Friday, February 12, 2010

You'll Rue The Day You Messed With Doesn't-Fit-Into-A-Babydoll-Woman!


I like costume parties but hate cosplay. What box do I check off for that? "What's the difference?" I hear you asking, because the medications I take don't help with the voices. It all boils down to activities, really. One involves the prospect of drinking, dancing, a bad movie, and perhaps, if you're lucky, embarrassing photos of your friends that cost them their jobs. The other involves alternating your time between sitting in a conference room and lurking about the vendors tables debating whether it's really worth going without lunch for a week to buy a 9th Doctor action figure (protip: The answer is always NO). This is not to suggest that I hate cosplayers. Nay, much of the enjoyment I derive from comic conventions is the parade of fortunately-figured women (and men, not gonna lie) clad in corsets and domino masks. Someone's gotta do it, and it's not going to be me. I don't have the body type to cosplay. At 6' and 250 pounds, I am about a foot taller and 200 pounds heavier than most female tagonists, both pro and an. The emphasis and value placed on "authenticity" and "realistic representation" doesn't leave much room for original concepts. Ultimately, that is what has won me over about costume parties. No points are deducted for just showing up in a cape and a helmet fashioned from a toaster, although your roommate is going to be pissed when he wakes up the next day and wants to make a bagel.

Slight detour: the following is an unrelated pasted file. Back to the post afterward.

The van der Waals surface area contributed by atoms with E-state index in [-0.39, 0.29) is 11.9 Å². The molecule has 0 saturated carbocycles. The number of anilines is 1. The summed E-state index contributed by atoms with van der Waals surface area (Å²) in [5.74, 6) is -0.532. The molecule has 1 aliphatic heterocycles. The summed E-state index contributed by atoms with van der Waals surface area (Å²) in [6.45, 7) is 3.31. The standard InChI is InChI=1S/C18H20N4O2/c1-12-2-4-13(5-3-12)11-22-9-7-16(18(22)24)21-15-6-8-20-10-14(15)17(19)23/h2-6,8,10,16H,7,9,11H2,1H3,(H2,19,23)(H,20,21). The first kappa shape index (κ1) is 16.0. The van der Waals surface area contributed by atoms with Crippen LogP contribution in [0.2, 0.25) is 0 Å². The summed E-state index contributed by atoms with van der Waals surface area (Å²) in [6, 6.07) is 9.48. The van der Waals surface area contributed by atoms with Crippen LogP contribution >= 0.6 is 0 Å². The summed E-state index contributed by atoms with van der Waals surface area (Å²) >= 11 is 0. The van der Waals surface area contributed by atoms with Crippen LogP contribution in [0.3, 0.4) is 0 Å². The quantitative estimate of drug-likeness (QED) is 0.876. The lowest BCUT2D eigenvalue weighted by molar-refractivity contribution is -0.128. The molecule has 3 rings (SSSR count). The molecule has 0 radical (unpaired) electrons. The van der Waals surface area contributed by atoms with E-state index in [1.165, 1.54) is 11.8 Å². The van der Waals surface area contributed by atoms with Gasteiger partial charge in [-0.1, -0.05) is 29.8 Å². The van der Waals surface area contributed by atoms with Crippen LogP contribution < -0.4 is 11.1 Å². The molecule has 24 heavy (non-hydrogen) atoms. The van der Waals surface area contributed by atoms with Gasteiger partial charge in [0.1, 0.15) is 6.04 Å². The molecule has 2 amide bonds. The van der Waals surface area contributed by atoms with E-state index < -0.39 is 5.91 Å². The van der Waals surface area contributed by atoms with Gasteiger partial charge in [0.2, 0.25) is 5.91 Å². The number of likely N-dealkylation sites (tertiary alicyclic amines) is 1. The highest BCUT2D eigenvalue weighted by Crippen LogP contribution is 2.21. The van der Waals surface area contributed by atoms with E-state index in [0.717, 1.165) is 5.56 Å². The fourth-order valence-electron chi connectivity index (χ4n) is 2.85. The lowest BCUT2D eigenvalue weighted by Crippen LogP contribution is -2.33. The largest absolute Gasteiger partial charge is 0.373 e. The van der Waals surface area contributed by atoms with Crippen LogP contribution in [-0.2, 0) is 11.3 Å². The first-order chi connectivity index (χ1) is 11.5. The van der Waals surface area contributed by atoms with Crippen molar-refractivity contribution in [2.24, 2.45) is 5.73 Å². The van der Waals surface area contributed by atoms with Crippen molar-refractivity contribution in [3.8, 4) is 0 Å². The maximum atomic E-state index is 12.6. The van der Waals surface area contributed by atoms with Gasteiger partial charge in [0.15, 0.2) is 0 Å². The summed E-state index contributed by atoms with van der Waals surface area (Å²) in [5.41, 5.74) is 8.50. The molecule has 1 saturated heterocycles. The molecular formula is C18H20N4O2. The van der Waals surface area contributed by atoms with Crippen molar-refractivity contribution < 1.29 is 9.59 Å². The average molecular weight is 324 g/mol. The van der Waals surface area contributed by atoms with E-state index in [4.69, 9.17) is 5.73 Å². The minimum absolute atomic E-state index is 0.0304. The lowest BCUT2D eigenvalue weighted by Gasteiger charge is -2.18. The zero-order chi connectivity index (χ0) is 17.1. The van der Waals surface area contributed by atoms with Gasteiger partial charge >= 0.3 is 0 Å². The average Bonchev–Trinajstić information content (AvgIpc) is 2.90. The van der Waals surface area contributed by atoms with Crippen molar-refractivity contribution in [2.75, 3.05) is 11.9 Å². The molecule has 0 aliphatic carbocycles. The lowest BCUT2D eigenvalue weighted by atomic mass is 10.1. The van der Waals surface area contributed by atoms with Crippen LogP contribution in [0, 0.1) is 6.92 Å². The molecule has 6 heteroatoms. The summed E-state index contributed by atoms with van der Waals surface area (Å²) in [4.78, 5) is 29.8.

As my too-specific-to-have-been-just-"for argument's sake" example illustrates, I don't do well with costumes, period. Even Torrid sizes barely accommodate for my height and weight, that is, that of a 24 year old man. That is not a dig on myself, but a frank understanding of the facts. With the comfort and acceptance of my female identity must come the realization that I was born in a male body (and a very large one...I used to be a lineman) and must dress with this in mind. The most a femme trans woman can do to avoid being "found out" is to wear clothes and makeup that favors/flatters their figure and complexion. Well, and not referring to your penis in casual conversation. Unless you give it a nick name and speak about it as if you're friends who hang out and play Playstation.

Ah, that's where the point went. Come back here, you.

When I do "costume party", I usually do so as a male, that is as a male character. It is infinitely more time effective and dignified to find a costume or parts of a costume in a men's size. A plus sized man can be whatever he wants for Halloween. A plus sized woman is expected to settle for whatever is available. Oh, we have a nice PLUS SIZED nurse costume here? No? How about a PLUS SIZED flight attendant?